Violations of Programme Code and Advertising Code by TV channels made public by EMMC
Electronic Media Monitoring Centre (EMMC) was established in 2008 as sub-ordinate office under Ministry of I&B with the exclusive task of monitoring content of private satellite TV channels for violations of Programme Code and Advertising Code. It is now monitoring about 300 channels on a random basis and reporting violations to the Ministry. However, the EMMC had not been making such violations public thereby avoiding public scrutiny, and even the basic information regarding violations by various TV channels has never come up before the citizens. Not many people know of the existence of such an organisation. For you tube video, please CLICK HERE
Based on a complaint by 'Media Watch-India' (MWI), the Central Information Commission (CIC) has directed Electronic Media Monitoring Centre (EMMC) to publish the details of violations of Programme and Advertising Codes by private TV channels. The EMMC implemented this order a few days back which revealed mind-blowing numbers of content violations by TV channels.
In 2012, a request was made under the RTI act to disclose and publish the details of violations by various private TV channels on EMMC website in terms of section 4 of RTI Act. However, the application was rejected without citing any reason. In 2013, a complaint was filed with CIC against EMMC's deliberate hiding of details of violations from public domain. The CIC heard the matter through Video conference and observed that the demand of the complainant to publish the information regarding violations of the codes appears to be a reasonable demand. Under its powers under Section 19(8) (a) (iii), the CIC directed the PIO to ensure that the block figures of the violations report along with the major categories be placed on the website of the EMMC. The CIC order is available at the link at the end of the article. Pursuant to this order, EMMC now published statistics of violations on its website which are available here.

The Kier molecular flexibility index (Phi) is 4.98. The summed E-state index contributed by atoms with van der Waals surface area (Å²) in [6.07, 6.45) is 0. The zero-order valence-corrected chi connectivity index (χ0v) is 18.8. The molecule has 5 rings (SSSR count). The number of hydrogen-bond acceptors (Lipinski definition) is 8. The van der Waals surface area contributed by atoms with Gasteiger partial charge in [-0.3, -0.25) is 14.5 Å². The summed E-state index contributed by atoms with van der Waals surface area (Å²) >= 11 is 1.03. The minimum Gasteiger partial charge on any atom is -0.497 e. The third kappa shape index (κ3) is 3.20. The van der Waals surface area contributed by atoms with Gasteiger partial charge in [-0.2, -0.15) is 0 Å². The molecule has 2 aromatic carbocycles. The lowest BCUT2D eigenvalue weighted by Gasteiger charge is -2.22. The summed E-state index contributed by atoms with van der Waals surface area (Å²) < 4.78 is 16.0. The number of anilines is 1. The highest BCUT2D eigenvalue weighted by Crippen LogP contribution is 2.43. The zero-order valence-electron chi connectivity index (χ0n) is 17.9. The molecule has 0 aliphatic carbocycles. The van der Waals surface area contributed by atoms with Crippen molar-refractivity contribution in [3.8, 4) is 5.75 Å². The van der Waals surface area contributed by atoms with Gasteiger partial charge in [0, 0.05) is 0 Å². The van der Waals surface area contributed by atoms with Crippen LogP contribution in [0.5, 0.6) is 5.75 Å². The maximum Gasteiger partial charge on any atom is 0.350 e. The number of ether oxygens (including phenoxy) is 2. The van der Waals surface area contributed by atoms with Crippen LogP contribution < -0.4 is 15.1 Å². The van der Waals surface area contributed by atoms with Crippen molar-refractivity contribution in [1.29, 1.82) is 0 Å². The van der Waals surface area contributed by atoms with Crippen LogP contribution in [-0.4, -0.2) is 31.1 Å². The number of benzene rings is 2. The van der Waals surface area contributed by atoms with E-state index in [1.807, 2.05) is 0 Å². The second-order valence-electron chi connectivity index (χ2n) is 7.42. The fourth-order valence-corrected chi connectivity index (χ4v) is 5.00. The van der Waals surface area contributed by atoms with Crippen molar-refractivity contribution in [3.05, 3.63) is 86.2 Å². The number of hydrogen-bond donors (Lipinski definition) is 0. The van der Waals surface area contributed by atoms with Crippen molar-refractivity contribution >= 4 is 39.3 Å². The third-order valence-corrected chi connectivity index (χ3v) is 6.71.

The statistics revealed by EMMC disclose following startling figures:
1. Hundreds of violations were reported each month with respect to screening of films, for example, non-display of Censor certificate before screening of films, non-indication of Censor rating as part of film promos which are otherwise cognizable and non-bailable offences under section 7(1) Subject to the proviso to sub-section (2) of section 5 or the proviso to subsection (3) of section 6, the Central Public Information Officer or State Public Information Officer, as the case may be, on receipt of a request under section 6 shall, as expeditiously as possible, and in any case within thirty days of the receipt of the request, either provide the information on payment of such fee as may be prescribed or reject the request for any of the reasons specified in sections 8 and 9: of the Cinematograph Act, 1952.
2. Violations on account of 'vulgarity/obscenity' and 'excessive violence' top in the category-wise analysis of violations.